Most cases concern the lower extremities, except for those associated with hemodialysis arteriovenous fistulas, which can occur in the upper limbs. 3 In the lower limbs, the lesions mainly appear on the dorsal aspects of the foot, particularly on the toe and ankle, including the malleolus, but occasionally also affects the anterior and posterior faces of a leg. It can however sometimes affect both lower extremities, depending on the nature of the circulatory disturbance. 11

The lesions initially appear as brown, red or violet spots which can evolve into papules or plaques and sometimes become verrucous or ulcerated. 11 They can be painful or not. 1

We describe a case of acroangiodermatitis on the sole of the foot, associated with chronic venous insufficiency of the corresponding leg, as evidenced by Doppler ultrasound examination, and with good response to treatment with the use of elastic compression bandages and leg elevation.



A 67-year-old white woman complained of a painful lesion on the left heel from which she had suffered for two years, with the lesion progressively increasing in size. A previous biopsy led to a diagnosis of chronic pigmented purpura with indication of ferric pigment in the tissues. The patient reported having been treated with oral cephalexin, azithromycin, amoxicillin + clavulanate, and topically with neomycin + bacitracin and potassium permanganate baths, with little improvement and subsequent worsening of the lesion. She suspended the use of oral medications due to "stomach ache".

The patient's past medical history revealed nothing of importance, except for a snake bite on her left foot suffered in adolescence. Nothing of use for diagnosis emerged from her physiological, family and social history.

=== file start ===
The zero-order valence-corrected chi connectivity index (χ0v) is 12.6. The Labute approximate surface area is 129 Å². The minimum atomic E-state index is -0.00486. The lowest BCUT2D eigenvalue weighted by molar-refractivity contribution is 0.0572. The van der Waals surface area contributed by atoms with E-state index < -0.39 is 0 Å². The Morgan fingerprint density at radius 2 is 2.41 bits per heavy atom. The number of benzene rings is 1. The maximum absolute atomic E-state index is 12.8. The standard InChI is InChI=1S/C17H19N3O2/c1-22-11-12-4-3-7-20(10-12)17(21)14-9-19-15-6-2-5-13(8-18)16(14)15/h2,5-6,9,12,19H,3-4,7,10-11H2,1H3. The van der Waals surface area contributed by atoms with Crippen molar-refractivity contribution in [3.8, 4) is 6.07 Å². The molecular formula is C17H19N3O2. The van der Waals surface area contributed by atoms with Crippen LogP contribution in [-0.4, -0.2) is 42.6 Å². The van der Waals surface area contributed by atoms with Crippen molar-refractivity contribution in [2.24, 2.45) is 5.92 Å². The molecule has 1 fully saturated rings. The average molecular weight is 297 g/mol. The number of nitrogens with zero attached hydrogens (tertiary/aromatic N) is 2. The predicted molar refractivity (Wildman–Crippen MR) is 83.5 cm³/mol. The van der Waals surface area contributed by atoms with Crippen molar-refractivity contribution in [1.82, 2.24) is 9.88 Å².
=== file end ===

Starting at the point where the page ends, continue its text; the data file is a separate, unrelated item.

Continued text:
Physical examination was normal except for the presence of varicose veins in the left leg and a plaque lesion on the sole of the left foot (calcaneal region), measuring 8.0 x 7.5cm in diameter, with a violet tone and a consistency similar to that of the surrounding skin, reaching the medial region of the calcaneus and the medial and posterior left ankle (Figure 1).



Blood count and evaluation of serum glucose, renal and liver function were all normal.

Histopathological examination of the lesion showed lobular proliferation of small capillaries in a loose stroma with extravasated erythrocytes and a sparse mononuclear cell infiltrate throughout the reticular dermis. Macrophages with hemosiderin pigment inside were detected. Interstitial fibroblast cells were slightly increased in number, mainly along thickened and sclerotic collagen bundles that were seen adjacent to an area of more pronounced vascular proliferation. The overlying epidermis showed hyperkeratosis and erasure of the epidermal ridges (Fig. 2). Immunohistochemical assay with CD34 antiserum showed strong positive reaction in the endothelial cells of the vascular channels, with no marking on the perivascular cells (Figure 3).





A Doppler ultrasound test detected superficial venous insufficiency of the left lower extremity. There was no failure of the deep venous system in the lower extremities or sonographic signs of thrombotic events, either in the superficial or deep venous systems. Segmental insufficiency was observed in the left saphenous vein (saphena magna) up to 16 cm from the sole of the foot, where it communicated with a competent perforating vein. The saphenofemoral junction was incompetent in the bottom left extremity.